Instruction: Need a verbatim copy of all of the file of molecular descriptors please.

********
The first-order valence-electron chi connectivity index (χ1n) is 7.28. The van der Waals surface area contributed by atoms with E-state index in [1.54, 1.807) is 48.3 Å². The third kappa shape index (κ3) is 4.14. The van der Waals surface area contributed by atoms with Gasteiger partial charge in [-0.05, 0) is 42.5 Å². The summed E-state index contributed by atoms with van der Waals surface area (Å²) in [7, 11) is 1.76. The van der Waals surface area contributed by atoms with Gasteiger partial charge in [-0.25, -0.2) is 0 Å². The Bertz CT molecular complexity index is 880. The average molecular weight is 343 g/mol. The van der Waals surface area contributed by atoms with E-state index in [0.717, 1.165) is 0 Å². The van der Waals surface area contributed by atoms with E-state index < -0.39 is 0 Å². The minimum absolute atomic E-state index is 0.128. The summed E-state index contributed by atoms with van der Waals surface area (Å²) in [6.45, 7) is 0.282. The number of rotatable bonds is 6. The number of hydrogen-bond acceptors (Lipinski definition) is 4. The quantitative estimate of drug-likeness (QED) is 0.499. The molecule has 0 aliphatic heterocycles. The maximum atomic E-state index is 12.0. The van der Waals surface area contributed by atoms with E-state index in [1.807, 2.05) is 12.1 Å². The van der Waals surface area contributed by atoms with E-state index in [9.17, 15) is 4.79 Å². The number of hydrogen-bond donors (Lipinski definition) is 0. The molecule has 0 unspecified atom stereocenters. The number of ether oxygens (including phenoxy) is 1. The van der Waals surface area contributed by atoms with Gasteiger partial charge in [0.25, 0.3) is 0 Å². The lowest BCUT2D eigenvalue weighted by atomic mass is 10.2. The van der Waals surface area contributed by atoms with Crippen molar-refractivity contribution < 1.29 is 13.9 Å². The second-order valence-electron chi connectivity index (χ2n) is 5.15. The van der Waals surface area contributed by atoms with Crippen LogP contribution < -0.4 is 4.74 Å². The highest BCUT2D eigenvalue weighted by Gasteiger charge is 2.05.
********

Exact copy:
The first-order valence-electron chi connectivity index (χ1n) is 7.28. The van der Waals surface area contributed by atoms with E-state index in [1.54, 1.807) is 48.3 Å². The third kappa shape index (κ3) is 4.14. The van der Waals surface area contributed by atoms with Gasteiger partial charge in [-0.05, 0) is 42.5 Å². The summed E-state index contributed by atoms with van der Waals surface area (Å²) in [7, 11) is 1.76. The van der Waals surface area contributed by atoms with Gasteiger partial charge in [-0.25, -0.2) is 0 Å². The Bertz CT molecular complexity index is 880. The average molecular weight is 343 g/mol. The van der Waals surface area contributed by atoms with E-state index in [0.717, 1.165) is 0 Å². The van der Waals surface area contributed by atoms with E-state index < -0.39 is 0 Å². The minimum absolute atomic E-state index is 0.128. The summed E-state index contributed by atoms with van der Waals surface area (Å²) in [6.45, 7) is 0.282. The number of rotatable bonds is 6. The number of hydrogen-bond acceptors (Lipinski definition) is 4. The quantitative estimate of drug-likeness (QED) is 0.499. The molecule has 0 aliphatic heterocycles. The maximum atomic E-state index is 12.0. The van der Waals surface area contributed by atoms with E-state index in [1.807, 2.05) is 12.1 Å². The van der Waals surface area contributed by atoms with E-state index in [9.17, 15) is 4.79 Å². The number of hydrogen-bond donors (Lipinski definition) is 0. The molecule has 0 unspecified atom stereocenters. The number of ether oxygens (including phenoxy) is 1. The van der Waals surface area contributed by atoms with Gasteiger partial charge in [0.25, 0.3) is 0 Å². The lowest BCUT2D eigenvalue weighted by atomic mass is 10.2. The van der Waals surface area contributed by atoms with Crippen molar-refractivity contribution < 1.29 is 13.9 Å². The second-order valence-electron chi connectivity index (χ2n) is 5.15. The van der Waals surface area contributed by atoms with Crippen LogP contribution < -0.4 is 4.74 Å². The highest BCUT2D eigenvalue weighted by Gasteiger charge is 2.05.